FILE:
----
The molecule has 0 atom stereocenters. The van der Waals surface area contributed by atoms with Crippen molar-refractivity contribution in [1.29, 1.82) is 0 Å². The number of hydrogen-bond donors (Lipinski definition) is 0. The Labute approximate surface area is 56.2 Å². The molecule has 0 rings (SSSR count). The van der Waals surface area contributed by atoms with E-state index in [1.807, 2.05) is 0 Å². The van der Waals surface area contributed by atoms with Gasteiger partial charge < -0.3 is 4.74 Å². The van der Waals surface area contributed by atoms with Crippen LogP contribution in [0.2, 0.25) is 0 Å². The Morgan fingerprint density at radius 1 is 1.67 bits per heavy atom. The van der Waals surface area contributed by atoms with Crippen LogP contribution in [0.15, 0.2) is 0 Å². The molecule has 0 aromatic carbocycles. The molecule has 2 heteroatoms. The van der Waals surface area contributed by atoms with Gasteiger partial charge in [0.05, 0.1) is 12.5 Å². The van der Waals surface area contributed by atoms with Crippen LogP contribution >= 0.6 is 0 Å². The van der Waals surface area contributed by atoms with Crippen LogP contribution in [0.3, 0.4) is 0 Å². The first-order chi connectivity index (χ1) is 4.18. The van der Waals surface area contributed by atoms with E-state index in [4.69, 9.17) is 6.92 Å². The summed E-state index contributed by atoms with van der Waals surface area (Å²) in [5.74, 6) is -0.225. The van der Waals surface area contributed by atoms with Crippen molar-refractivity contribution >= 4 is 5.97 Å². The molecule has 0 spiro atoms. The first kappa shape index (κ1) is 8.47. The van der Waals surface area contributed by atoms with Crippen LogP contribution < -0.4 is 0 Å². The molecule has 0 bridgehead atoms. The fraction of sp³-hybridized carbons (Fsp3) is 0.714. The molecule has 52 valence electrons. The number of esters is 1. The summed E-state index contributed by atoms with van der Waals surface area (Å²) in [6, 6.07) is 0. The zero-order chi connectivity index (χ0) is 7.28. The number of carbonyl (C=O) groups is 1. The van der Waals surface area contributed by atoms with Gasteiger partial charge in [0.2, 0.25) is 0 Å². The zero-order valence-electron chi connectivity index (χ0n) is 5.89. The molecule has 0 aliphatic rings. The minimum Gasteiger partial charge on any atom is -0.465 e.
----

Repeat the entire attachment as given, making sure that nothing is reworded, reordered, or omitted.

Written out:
The molecule has 0 atom stereocenters. The van der Waals surface area contributed by atoms with Crippen molar-refractivity contribution in [1.29, 1.82) is 0 Å². The number of hydrogen-bond donors (Lipinski definition) is 0. The Labute approximate surface area is 56.2 Å². The molecule has 0 rings (SSSR count). The van der Waals surface area contributed by atoms with E-state index in [1.807, 2.05) is 0 Å². The van der Waals surface area contributed by atoms with Gasteiger partial charge < -0.3 is 4.74 Å². The van der Waals surface area contributed by atoms with Crippen LogP contribution in [0.2, 0.25) is 0 Å². The Morgan fingerprint density at radius 1 is 1.67 bits per heavy atom. The van der Waals surface area contributed by atoms with Crippen LogP contribution in [0.15, 0.2) is 0 Å². The molecule has 0 aromatic carbocycles. The molecule has 2 heteroatoms. The van der Waals surface area contributed by atoms with Gasteiger partial charge in [0.05, 0.1) is 12.5 Å². The van der Waals surface area contributed by atoms with Crippen LogP contribution >= 0.6 is 0 Å². The van der Waals surface area contributed by atoms with Crippen LogP contribution in [0.3, 0.4) is 0 Å². The first-order chi connectivity index (χ1) is 4.18. The van der Waals surface area contributed by atoms with E-state index in [4.69, 9.17) is 6.92 Å². The summed E-state index contributed by atoms with van der Waals surface area (Å²) in [5.74, 6) is -0.225. The van der Waals surface area contributed by atoms with Crippen molar-refractivity contribution >= 4 is 5.97 Å². The molecule has 0 spiro atoms. The first kappa shape index (κ1) is 8.47. The van der Waals surface area contributed by atoms with Crippen LogP contribution < -0.4 is 0 Å². The molecule has 0 bridgehead atoms. The fraction of sp³-hybridized carbons (Fsp3) is 0.714. The molecule has 52 valence electrons. The number of esters is 1. The summed E-state index contributed by atoms with van der Waals surface area (Å²) in [6, 6.07) is 0. The zero-order chi connectivity index (χ0) is 7.28. The number of carbonyl (C=O) groups is 1. The van der Waals surface area contributed by atoms with Gasteiger partial charge in [0.2, 0.25) is 0 Å². The zero-order valence-electron chi connectivity index (χ0n) is 5.89. The molecule has 0 aliphatic rings. The minimum Gasteiger partial charge on any atom is -0.465 e.